Several latkes can be fried at the same time, but don’t overcrowd the pan; leave at least an inch in between the latkes as they’re frying. Don’t press on, push around, or otherwise disturb the latke until the edges look golden brown. Once the sides look golden brown, gently flip the latke. Using both a spatula and tongs will make it easier. Place the cooked latkes on paper towels to drain for a minute, and then put in a single layer in a 300 degree oven to keep warm (if they’re not eaten immediately). Once one batch is done, give the oil 30 seconds to reheat before starting again, and always start the next batch by stirring the batter.

Deb’s Latkes

2 1/2 pounds russet potatoes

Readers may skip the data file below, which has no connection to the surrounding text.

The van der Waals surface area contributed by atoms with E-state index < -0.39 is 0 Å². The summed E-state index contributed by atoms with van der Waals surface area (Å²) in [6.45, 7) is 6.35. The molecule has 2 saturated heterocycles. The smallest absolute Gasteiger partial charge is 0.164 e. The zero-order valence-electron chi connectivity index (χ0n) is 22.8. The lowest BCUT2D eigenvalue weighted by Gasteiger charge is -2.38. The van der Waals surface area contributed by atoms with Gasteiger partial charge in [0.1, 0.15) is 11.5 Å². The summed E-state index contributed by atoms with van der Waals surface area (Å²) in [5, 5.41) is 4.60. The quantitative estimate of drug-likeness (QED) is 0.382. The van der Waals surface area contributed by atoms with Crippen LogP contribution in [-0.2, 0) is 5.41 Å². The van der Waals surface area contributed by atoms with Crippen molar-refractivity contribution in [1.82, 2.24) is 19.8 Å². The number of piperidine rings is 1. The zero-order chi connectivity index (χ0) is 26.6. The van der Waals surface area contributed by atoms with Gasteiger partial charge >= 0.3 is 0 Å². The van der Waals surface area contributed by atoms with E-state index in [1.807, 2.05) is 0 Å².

1 small onions (or a larger one, to taste)

1 1/2 teaspoons kosher salt

1/4 teaspoon freshly ground pepper

3 eggs

1/3 cup matzoh meal or potato starch


Cheesecloth or thin tea towel

In large bowl, lightly beat eggs. Peel or scrub potatoes and cut into quarters. Trim and peel onions and cut into quarters. With shredding blade of food processor, shred potatoes and onions. Using doubled layer of cheesecloth or tea towel, squeeze excess water out of potatoes/onions a few handfuls at a time. Add 2/3 of shredded potatoes/onions to eggs. Put the remaining 1/3 of the shredded potatoes/onions back into the food processor with the chopping blade and pulse a few times to lightly chop the potatoes. Add to the bowl with the eggs. Stir well. Add the salt, pepper and matzoh meal or potato starch. Allow to sit 15 minutes before frying.

Note: This recipe doubles well, but after frying the first half, start with fresh oil for frying.